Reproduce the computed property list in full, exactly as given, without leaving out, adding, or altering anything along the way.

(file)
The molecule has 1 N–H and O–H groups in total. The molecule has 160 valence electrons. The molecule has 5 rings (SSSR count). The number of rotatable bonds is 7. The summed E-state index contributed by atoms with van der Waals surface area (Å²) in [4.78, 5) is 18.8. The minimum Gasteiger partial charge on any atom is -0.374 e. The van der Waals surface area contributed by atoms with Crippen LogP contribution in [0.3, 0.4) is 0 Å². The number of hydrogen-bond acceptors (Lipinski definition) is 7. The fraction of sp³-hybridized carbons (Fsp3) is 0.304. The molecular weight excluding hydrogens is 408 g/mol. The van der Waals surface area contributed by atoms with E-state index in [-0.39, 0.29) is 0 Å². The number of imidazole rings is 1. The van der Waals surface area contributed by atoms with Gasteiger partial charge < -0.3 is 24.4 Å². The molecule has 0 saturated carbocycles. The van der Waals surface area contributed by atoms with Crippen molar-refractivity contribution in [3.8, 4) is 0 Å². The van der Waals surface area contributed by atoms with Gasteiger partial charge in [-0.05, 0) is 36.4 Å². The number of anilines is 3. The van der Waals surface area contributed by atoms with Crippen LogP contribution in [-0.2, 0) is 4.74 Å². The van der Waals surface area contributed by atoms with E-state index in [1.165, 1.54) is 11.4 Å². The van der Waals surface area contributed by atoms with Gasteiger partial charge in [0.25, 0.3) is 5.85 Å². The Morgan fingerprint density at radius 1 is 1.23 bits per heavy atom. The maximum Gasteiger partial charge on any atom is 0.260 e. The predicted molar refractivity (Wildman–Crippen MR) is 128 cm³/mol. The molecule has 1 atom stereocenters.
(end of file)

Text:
The molecule has 1 N–H and O–H groups in total. The molecule has 160 valence electrons. The molecule has 5 rings (SSSR count). The number of rotatable bonds is 7. The summed E-state index contributed by atoms with van der Waals surface area (Å²) in [4.78, 5) is 18.8. The minimum Gasteiger partial charge on any atom is -0.374 e. The van der Waals surface area contributed by atoms with Crippen LogP contribution in [0.3, 0.4) is 0 Å². The number of hydrogen-bond acceptors (Lipinski definition) is 7. The fraction of sp³-hybridized carbons (Fsp3) is 0.304. The molecular weight excluding hydrogens is 408 g/mol. The van der Waals surface area contributed by atoms with E-state index in [-0.39, 0.29) is 0 Å². The number of imidazole rings is 1. The van der Waals surface area contributed by atoms with Gasteiger partial charge < -0.3 is 24.4 Å². The molecule has 0 saturated carbocycles. The van der Waals surface area contributed by atoms with Crippen molar-refractivity contribution in [3.8, 4) is 0 Å². The van der Waals surface area contributed by atoms with Gasteiger partial charge in [-0.05, 0) is 36.4 Å². The number of anilines is 3. The van der Waals surface area contributed by atoms with Crippen LogP contribution in [-0.2, 0) is 4.74 Å². The van der Waals surface area contributed by atoms with E-state index in [1.165, 1.54) is 11.4 Å². The van der Waals surface area contributed by atoms with Gasteiger partial charge in [0.25, 0.3) is 5.85 Å². The Morgan fingerprint density at radius 1 is 1.23 bits per heavy atom. The maximum Gasteiger partial charge on any atom is 0.260 e. The predicted molar refractivity (Wildman–Crippen MR) is 128 cm³/mol. The molecule has 1 atom stereocenters.